in Wisconsin typically are 6 to 10 cents a gallon higher than the
national average, sending truckers out of state for their fuel purchases,
according to the Marshfield News-Herald.
Wisconsin's fuel tax puts the state's diesel fuel higher than U.S.
average prices, said Bob Bartlett, executive vice president of the
Petroleum Marketers Association of Wisconsin. At 31.1 cents per
gallon, Wisconsin's fuel tax is the second highest in the nation,
trailing only Pennsylvania, which has a 31.8-cent tax, Bartlett
pass the costs to consumers, said Michael Saramandich, safety director
for Sparhawk Trucking Inc. in Wisconsin Rapids. "When the fuel
prices go up, it affects everything," he said. "Are we
mad about it? You bet. We buy a lot of fuel out of state, as much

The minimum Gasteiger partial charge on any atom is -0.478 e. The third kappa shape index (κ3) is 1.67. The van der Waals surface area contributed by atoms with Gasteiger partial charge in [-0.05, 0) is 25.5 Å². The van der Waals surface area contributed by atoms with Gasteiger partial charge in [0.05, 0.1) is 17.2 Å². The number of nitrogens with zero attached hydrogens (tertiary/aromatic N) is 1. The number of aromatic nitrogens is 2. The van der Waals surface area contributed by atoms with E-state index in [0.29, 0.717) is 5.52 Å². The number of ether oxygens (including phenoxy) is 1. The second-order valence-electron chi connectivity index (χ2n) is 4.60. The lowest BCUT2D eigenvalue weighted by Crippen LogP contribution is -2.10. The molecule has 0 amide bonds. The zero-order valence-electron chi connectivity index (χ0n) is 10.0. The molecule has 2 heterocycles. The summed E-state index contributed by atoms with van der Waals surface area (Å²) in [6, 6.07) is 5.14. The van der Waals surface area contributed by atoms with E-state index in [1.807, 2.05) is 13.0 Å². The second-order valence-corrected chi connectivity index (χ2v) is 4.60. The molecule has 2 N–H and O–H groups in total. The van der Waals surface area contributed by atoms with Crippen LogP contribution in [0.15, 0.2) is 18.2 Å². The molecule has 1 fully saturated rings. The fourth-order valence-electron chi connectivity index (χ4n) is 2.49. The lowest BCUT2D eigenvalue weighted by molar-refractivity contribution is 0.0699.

as we can. Fuel prices, when they go up, they really hurt us."
is a critical part of our business," said Bob Rader, executive
vice president of Roehl Transport in Marshfield. He said semi-tractors
get an average of six to seven miles a gallon. "So the cost
impact of rising fuel prices is three- to four-fold vs. a non-commercial
of high fuel costs and a slumping economy forced about 7,700 trucking
companies out of business in the nation from 2000 to 2001, the paper
reported. Another 2,500 to 3,500 are expected to close in 2002,
taxes are perplexing to some, because the state is closing many
waysides that were once used to give truckers a safe place to stop.
a little bit cheated," Saramandich said. "They're getting
more money, and they're providing less services. It's ridiculous."